Biggest Loser Loses Sight of Contestants' Health

Fasting, dehydration, hospitalization daily reality of reality show

By Harry Kimball,  Newser Staff

Posted Nov 25, 2009 10:44 AM CST

(Newser) The Biggest Loser has produced some amazing results for its obese contestants, but at what cost? Many see the pounds come right back, and it’s likely because they engage in dangerous, damaging behavior in the first place in order to win the weight-loss reality show, the New York Times has learned. Season one's winner, who's almost back to his original weight of 330 pounds, dehydrated himself to the point of urinating blood. “I’m just waiting for the first person to have a heart attack,” says a doctor.

This season's first episode resulted in two hospitalizations, which is scary given the content of a release form obtained by the Times. “No warranty, representation or guarantee has been made as to the qualifications or credentials of the medical professionals” on the show, it reads. Shockingly, 400-pound contestants also have to attest that they are “in excellent physical” health. And while the Times got some tidbits—contestants apparently work out in as much clothing as possible when the cameras are off—few were willing to talk. After the paper started digging around, former contestants were emailed a reminder of the serious consequences that come with unauthorized interviews: fines of $100,000 to $1 million.

Host Alison Sweeney, left, and trainers Bob Harper and Jillian Michaels from the NBC series The Biggest Loser.
Host Alison Sweeney, left, and trainers Bob Harper and Jillian Michaels from the NBC series "The Biggest Loser."   (AP Photo)
Hopeful contestants at an open call for The Biggest Loser.
Hopeful contestants at an open call for "The Biggest Loser."   (©pierre lascott)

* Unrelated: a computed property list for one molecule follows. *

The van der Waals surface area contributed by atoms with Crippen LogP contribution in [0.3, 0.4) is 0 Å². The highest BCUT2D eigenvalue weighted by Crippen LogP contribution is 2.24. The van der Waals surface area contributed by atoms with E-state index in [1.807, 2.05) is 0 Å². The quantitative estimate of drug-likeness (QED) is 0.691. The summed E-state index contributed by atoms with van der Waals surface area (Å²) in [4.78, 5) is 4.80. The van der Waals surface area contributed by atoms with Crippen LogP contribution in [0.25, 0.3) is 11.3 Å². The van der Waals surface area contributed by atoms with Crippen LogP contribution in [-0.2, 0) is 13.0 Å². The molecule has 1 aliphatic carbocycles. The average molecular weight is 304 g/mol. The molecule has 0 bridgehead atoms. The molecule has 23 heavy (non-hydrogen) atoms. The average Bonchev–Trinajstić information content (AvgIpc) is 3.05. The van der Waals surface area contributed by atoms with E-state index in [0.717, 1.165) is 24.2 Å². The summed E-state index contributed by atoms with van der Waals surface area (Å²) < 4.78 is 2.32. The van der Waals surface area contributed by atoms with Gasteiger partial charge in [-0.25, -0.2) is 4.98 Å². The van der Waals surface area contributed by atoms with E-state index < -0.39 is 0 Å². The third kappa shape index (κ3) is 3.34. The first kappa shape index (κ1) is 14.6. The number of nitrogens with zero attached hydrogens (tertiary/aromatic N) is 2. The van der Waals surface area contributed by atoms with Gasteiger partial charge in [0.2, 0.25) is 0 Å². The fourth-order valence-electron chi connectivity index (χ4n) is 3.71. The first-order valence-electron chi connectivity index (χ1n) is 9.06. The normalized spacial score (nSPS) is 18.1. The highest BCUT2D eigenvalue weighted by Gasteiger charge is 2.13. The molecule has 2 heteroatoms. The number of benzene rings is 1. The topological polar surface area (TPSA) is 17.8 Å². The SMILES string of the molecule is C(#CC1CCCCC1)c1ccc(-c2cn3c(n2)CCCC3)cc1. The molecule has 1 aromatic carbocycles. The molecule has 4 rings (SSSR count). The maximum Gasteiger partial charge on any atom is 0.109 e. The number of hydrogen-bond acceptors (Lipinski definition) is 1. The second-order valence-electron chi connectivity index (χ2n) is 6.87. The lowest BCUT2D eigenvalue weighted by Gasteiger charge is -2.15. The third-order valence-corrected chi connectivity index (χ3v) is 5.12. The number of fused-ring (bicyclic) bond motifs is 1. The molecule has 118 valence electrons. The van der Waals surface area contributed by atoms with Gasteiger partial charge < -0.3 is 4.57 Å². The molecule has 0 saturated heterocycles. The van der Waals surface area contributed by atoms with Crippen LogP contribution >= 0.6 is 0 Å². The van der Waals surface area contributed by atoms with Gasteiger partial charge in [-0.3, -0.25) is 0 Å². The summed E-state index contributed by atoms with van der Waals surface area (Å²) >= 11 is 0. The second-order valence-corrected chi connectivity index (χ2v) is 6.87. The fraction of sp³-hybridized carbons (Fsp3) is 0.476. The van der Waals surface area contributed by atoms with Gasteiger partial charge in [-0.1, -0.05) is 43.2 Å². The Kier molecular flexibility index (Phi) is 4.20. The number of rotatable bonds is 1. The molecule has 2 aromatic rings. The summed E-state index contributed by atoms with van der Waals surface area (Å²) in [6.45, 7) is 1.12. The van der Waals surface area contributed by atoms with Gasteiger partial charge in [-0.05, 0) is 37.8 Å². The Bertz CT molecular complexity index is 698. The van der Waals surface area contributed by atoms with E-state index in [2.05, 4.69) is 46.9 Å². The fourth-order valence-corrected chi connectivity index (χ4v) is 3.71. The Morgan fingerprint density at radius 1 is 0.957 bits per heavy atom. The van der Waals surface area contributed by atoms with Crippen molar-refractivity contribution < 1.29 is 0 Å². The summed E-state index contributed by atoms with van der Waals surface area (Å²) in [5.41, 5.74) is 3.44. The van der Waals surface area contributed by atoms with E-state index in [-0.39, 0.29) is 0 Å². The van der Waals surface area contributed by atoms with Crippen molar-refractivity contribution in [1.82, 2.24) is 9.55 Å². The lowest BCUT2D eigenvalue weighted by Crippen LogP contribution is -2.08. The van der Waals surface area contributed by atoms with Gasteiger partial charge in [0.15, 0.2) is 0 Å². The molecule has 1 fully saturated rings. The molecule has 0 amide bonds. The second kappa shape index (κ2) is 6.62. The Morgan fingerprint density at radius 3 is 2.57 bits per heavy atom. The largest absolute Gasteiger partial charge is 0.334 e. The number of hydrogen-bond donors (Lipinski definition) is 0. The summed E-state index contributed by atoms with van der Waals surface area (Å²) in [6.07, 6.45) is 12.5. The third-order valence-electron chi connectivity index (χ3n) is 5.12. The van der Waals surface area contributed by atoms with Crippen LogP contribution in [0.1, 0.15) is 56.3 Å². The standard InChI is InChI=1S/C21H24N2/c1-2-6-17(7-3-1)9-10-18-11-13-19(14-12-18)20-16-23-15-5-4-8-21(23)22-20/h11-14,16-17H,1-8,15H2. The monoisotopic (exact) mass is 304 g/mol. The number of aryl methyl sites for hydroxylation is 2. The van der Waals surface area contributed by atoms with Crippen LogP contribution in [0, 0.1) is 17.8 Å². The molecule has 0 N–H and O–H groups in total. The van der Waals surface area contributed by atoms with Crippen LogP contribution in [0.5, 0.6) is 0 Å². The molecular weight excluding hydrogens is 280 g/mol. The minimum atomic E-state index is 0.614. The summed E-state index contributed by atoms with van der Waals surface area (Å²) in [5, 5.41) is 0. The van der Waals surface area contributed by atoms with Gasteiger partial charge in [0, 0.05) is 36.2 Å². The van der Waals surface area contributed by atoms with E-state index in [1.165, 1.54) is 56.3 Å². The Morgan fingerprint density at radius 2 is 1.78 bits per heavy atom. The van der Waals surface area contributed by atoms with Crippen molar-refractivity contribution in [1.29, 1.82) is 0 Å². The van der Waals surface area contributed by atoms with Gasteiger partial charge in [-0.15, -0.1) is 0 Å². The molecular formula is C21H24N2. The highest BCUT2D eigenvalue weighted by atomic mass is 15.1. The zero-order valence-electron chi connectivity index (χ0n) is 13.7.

Erik Chopin, Health Across America spokesperson and winner of The Biggest Loser Season 3, has put back more than 20% of the weight he lost.
Erik Chopin, Health Across America spokesperson and winner of "The Biggest Loser" Season 3, has put back more than 20% of the weight he lost.   (Photo: Business Wire)
In this image released by NBC, twin brothers Bill Germanakos, left, and Jim Germanakos are shown from NBC's The Biggest Loser.  Bill, a 41-year-old medical salesman from Lynbrook, N.Y., lost 164 pounds, slimming down from 334 pounds to 170 pounds over an eight-month period.
In this image released by NBC, twin brothers Bill Germanakos, left, and Jim Germanakos are shown from NBC's "The Biggest Loser". Bill, a 41-year-old medical salesman from Lynbrook, N.Y., lost 164 pounds,...   (AP Photo/NBC, Dave Bjerke)
« Prev« Prev | Next »Next » Slideshow
Nicole Michalik talks with Bill and Lori about her experience on The Biggest Loser and how the show has kept her fit.   (WCAU Philadelphia NBC)
First female winner of BIGGEST LOSER, Ali Vincent, talks to Hollywood 411 about her big loss and her mother's support that brought her to first place.   (TV Guide Broadband)
Contestant Nicole Brewer went from a size 24 to 8.   (US Weekly)

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